The return of the CES trade show to Las Vegas early next year gives casino officials hope that the Southern Nevada economy is recovering.
The four-day CES show is set to begin Jan. 5, 2022, according to the Las Vegas Review-Journal. After being held in Las Vegas for four decades, the event was conducted virtually at the beginning of this year because of COVID-19 restrictions.
Next year, an online option will be available for those who do not want to participate in-person.
The Arlington, Va.-based Consumer Technology Association’s trade show formerly was called the “Consumer Electronics Show.” On its website, the CTA urges people not to refer to it by that former name.
Chandra Allison, senior vice president of sales at the Venetian Resort, told the newspaper that getting events and meetings such as CES to return to Southern Nevada is “paramount to the city’s economy.”
The show in 2020 attracted 180,000 visitors to Las Vegas, the newspaper reported.
Since the March 2020 onset of the coronavirus pandemic, no large conventions have been held in the city. Conventions are seen as vital in filling up the Las Vegas Valley’s massive hotel towers, especially during the slow midweek days.
During the past year, several large resorts on the Las Vegas Strip temporarily closed their hotel rooms during the middle of the week because of low demand.
On Saturday, Las Vegas casino floors began operating at 80 percent capacity, up from 50 percent. The social distancing requirement was shortened from six feet to three feet.
In an earnings call this week, MGM Resorts International Chief Operating Officer Corey Sanders indicated hotel rooms could start filling up again as people become comfortable with relaxed social distancing rules, according to the newspaper. During the call, he mentioned the CES event.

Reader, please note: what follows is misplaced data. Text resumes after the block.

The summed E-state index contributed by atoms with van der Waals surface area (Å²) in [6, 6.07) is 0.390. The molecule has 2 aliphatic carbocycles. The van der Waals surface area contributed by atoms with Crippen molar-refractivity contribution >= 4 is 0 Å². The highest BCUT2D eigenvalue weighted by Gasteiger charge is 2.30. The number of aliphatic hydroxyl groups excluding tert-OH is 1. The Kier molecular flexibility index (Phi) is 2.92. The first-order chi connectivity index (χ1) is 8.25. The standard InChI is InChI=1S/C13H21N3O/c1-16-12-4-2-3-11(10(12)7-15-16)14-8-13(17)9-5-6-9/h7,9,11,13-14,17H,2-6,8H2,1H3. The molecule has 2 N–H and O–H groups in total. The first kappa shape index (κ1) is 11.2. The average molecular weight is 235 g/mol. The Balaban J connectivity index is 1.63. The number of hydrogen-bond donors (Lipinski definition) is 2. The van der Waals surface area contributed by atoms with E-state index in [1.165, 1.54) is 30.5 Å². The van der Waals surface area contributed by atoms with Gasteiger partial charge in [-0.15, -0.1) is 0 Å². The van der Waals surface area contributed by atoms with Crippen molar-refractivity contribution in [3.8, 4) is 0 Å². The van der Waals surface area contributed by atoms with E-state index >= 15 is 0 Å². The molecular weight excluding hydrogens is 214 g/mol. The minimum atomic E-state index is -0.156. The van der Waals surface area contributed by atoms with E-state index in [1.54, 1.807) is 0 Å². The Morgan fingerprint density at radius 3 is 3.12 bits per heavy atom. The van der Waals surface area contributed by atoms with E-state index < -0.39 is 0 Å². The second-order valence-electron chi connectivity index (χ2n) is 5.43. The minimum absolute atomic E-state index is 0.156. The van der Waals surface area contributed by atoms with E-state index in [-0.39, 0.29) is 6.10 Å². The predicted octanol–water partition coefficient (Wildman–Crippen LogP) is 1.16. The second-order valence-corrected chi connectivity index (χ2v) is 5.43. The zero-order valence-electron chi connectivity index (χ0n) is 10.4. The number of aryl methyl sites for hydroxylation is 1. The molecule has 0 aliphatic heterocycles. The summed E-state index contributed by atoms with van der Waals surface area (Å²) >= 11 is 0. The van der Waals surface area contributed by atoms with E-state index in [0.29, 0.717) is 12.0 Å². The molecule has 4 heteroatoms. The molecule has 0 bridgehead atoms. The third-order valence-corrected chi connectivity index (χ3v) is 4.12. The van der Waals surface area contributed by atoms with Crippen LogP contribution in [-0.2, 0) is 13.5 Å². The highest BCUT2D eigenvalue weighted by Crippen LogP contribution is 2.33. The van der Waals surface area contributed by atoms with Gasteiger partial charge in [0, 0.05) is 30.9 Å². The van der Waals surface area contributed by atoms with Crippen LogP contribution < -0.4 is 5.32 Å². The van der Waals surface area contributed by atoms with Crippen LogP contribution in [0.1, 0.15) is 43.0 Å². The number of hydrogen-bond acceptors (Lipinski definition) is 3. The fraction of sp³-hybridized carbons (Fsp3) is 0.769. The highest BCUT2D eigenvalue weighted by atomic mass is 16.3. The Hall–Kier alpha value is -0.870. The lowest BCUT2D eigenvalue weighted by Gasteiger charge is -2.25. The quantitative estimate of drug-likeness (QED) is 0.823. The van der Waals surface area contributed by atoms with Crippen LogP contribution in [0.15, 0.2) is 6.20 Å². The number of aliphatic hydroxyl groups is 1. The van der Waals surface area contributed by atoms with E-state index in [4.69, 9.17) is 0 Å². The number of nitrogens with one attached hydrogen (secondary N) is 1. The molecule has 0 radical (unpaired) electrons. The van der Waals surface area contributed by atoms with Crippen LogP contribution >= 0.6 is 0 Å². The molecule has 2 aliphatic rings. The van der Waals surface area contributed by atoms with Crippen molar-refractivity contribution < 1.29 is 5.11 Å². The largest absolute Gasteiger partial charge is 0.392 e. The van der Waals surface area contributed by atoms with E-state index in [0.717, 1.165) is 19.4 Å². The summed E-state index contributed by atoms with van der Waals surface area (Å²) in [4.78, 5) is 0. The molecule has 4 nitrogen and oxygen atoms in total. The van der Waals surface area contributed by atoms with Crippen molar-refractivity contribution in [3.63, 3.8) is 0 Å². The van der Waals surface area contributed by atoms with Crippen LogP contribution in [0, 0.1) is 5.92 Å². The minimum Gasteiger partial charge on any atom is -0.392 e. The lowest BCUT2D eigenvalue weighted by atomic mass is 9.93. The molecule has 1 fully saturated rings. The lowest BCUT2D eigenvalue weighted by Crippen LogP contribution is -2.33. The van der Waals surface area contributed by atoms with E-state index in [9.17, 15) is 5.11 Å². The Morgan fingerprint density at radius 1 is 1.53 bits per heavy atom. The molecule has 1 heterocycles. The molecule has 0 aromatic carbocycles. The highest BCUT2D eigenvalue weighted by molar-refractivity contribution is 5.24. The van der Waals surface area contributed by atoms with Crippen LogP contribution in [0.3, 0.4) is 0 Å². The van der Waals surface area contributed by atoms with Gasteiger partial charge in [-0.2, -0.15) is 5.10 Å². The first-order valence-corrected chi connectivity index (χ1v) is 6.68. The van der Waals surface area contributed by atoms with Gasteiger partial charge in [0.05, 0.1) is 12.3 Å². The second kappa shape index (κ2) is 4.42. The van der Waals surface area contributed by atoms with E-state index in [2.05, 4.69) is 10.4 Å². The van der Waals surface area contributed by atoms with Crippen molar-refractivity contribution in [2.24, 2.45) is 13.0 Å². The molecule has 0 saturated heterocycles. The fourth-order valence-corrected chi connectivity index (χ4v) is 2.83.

I think there’s a slight chance early 2022, we could start seeing 90 percent occupancies,” Sanders said.
Since 1999, Las Vegas resorts have generated more revenue from conventions and hotel amenities than from gambling, according to the Wall Street Journal.
This economic shift shows up in the way the area promotes itself. The Las Vegas Convention and Visitors Authority recently unveiled a television ad that does not have any footage of casino floors or any gambling tables or machines.
Tourism officials also are touting a $987.1 million West Hall expansion at the Las Vegas Convention Center and an underground people-mover developed by Elon Musk’s The Boring Co. Both are intended to appeal to conventioneers.
‘An Additional Amenity’
In an interview with Casino.org, a prominent screenwriter noted this shift away from Las Vegas’ longtime status as a desert gambling outpost was because of a “totally different economy of scale.”
Nicholas Pileggi said the change began in the 1980s, when publicly traded corporations started building 3,000-room megaresorts. At these luxury resorts, gambling “is an additional amenity,” he said.
Pileggi, who co-wrote the 1995 Las Vegas Mafia movie Casino with director Martin Scorsese, said casino companies learned that the new model is more lucrative. This model includes appealing to conventioneers.
“You can make a lot more money with that kind of crowd than you can with three hundred guys who were betting yellow chips at the craps table,” Pileggi told Casino.org.
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